By all rights, Ruby Sales should have been killed on Friday, Aug. 20, 1965.
She should have been hit by the shotgun blast fired by the enraged white man on the porch of the general store in rural Alabama.
Her life should have ended at 17, an African American college student and civil rights worker, gunned down under a Coca-Cola sign in the fight for freedom and justice.
But there she was Sunday morning, age 67, in St. Alban’s Episcopal Church in Northwest Washington, given a half-century of life by a white seminarian named Jonathan Myrick Daniels who pushed her aside and died in her place.
She sat in an ornate wooden chair in the chancel of the church, the decades having taken a toll on her eyesight and her knees, and called herself “a remnant” of the great civil rights generation now passing from the stage.
She spoke of the Saturday death of her friend and civil rights elder Julian Bond. She gave thanks for him, and for Daniels, who “in the twinkle of an eye” 50 years ago this week exchanged his white, privileged life for that of a precocious black teenager.
“It is a sweet moment to remember, even in the midst of sadness,” she told the congregation gathered under the dark wooden beams of the venerable church to worship and hear her preach.
“Thanks be to God,” she said.
But she also said that it was deeply troubling that the same hate that killed Daniels in 1965 “is as alive and virulent today as it was then . . . 50 years after Jonathan’s death, my soul cannot rest.”
Much has been written about Daniels, the 26-year-old Episcopal seminarian from New Hampshire who was killed that hot afternoon in Hayneville, Ala.
Although now largely forgotten, his slaying was front-page news across a country, then as today, torn by racial violence and upheaval, and was the latest in a string of brutal attacks on civil rights workers in the South.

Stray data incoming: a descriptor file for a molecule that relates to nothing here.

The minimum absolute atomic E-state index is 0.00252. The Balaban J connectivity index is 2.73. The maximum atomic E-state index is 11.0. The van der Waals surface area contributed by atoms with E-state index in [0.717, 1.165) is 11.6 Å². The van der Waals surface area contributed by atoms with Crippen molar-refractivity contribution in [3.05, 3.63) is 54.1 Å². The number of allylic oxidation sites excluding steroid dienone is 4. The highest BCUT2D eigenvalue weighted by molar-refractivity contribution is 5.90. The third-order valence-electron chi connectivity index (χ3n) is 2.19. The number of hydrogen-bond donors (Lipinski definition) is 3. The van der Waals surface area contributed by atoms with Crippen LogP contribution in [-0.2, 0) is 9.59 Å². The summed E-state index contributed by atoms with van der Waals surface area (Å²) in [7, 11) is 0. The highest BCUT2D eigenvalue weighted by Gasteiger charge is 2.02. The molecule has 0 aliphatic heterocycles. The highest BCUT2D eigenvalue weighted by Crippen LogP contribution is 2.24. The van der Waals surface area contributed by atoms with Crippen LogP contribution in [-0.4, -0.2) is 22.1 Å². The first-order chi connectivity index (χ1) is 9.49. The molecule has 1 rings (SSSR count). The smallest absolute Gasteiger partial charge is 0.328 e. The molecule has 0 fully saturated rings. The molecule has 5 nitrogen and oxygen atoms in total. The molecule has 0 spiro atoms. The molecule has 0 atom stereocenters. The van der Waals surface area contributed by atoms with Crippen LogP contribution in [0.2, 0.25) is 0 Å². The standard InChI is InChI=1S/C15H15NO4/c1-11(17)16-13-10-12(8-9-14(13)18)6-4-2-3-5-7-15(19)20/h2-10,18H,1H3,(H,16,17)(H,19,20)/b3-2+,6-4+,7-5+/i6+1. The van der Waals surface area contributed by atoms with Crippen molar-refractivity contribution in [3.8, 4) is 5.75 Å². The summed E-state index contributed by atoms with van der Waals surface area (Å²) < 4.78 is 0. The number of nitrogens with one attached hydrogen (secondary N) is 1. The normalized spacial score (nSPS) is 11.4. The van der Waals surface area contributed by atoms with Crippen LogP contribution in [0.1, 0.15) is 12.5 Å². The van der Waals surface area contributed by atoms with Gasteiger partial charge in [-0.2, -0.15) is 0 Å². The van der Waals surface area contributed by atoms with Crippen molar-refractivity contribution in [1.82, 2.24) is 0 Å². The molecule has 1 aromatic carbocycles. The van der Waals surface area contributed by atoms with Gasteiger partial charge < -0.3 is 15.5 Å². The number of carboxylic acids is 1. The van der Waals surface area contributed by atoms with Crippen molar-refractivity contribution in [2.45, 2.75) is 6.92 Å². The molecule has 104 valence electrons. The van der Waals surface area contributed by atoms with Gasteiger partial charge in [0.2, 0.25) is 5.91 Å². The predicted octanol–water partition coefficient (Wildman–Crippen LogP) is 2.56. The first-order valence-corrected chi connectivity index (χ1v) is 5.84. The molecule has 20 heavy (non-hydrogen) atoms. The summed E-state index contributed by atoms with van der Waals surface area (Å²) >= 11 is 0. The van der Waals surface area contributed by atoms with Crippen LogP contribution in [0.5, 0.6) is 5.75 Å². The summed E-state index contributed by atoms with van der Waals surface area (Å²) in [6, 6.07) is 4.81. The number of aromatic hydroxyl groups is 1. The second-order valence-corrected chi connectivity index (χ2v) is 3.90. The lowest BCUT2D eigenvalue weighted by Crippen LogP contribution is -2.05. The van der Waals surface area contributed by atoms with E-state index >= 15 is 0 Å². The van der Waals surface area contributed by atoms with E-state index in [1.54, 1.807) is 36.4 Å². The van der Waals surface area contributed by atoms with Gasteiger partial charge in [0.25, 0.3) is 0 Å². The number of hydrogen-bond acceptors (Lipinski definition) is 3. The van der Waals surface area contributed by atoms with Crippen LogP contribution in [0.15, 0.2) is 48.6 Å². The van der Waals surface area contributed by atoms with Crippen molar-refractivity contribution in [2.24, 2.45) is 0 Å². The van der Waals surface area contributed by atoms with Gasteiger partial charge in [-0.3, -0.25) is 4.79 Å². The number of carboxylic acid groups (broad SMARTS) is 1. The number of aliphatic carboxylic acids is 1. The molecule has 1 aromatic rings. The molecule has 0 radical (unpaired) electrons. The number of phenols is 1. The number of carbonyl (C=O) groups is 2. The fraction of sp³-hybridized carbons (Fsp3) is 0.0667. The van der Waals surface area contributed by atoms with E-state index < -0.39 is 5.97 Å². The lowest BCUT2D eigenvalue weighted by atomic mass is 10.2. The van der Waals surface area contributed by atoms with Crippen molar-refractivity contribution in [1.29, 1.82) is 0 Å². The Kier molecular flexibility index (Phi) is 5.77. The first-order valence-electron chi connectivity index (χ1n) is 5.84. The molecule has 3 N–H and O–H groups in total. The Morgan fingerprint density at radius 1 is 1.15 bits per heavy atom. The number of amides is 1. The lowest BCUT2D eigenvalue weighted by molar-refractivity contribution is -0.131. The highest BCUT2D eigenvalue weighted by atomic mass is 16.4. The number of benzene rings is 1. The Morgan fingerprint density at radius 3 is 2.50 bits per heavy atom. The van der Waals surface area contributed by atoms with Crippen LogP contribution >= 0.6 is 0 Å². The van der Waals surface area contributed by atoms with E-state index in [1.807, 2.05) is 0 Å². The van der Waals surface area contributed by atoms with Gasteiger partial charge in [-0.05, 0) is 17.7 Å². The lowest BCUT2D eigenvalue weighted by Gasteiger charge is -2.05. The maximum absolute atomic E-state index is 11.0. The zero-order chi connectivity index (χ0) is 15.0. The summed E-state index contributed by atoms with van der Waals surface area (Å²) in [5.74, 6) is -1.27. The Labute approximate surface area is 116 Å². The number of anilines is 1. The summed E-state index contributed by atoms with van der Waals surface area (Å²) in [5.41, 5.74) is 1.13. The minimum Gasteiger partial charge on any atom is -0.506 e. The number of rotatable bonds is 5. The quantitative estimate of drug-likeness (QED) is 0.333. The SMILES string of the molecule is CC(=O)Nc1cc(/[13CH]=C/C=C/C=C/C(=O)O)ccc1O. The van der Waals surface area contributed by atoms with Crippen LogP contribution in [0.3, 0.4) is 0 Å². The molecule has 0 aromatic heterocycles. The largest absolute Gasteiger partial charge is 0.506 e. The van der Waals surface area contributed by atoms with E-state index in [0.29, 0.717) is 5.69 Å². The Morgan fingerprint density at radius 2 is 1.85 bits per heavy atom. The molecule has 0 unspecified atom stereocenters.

Thomas L. Coleman, 55, a road construction supervisor and part-time deputy sheriff, was arrested in connection with Daniels’s death. Coleman claimed he had fired in self-defense. He was acquitted before a white judge, by an all-white jury.
Since then, Daniels’s name has been added to the Episcopal calendar, with an Aug. 14 feast day. A Daniels memorial has been erected in Hayneville. And a limestone sculpture of Daniels has just been created inside the Washington National Cathedral.
Ceremonies to mark the 50th anniversary of his slaying are set this week in his home town, Keene, N.H.
But less has been said about Sales, who for 50 years has lived with the nightmare of the killing, and the legacy of Daniels and others who fought on the civil rights battlefields of the 1960s.
For a time, she withdrew into herself and told no one what she had witnessed. She said she still has flashbacks.
“I didn’t rob him of his life,” she said in interviews from her home last month. “Racism did. And so what I’ve thought about is: Isn’t it an absolute travesty that the society would kill its best and brightest when they stand up for freedom?”
Sales, who lived in Washington for many years, now resides in Atlanta, where she heads the SpiritHouse Project, a program that uses the arts, education and spirituality to bring about racial, economic and social justice, according to its Web site.
She is a former college professor who has taught at the University of Maryland and Spelman College in Atlanta and is an advocate for civil and welfare rights, women’s rights, and lesbian and gay rights.
“I often imagine what would Jonathan be doing today,” she said. “Would he have participated in other movements? Would he have become a starchy bishop?”
That long-ago summer of 1965, Sales, Daniels and two other civil rights workers, Joyce Bailey, 19, of Fort Deposit, Ala., and the Rev. Richard Morrisroe, 26, a newly ordained Catholic priest from Chicago, had just been released from jail in Hayneville.
They and others had been arrested six days earlier for protesting discrimination in nearby Fort Deposit, in Lowndes County, Ala., the same county where civil rights worker Viola Liuzzo had been killed by members of the Ku Klux Klan several months before.
As the group walked to a ramshackle business called “the Cash Store” to buy cold drinks, they were met at the door by Coleman, who was armed with a 12-gauge shotgun. “Get off this property or I’ll blow your goddamn heads off, you sons of bitches,” he snarled.
As Daniels shoved Sales aside, Coleman fired, according to historians and accounts from the time. Daniels was struck in the chest and killed instantly.
He collapsed face up just outside the store, still wearing his clerical collar and college ring.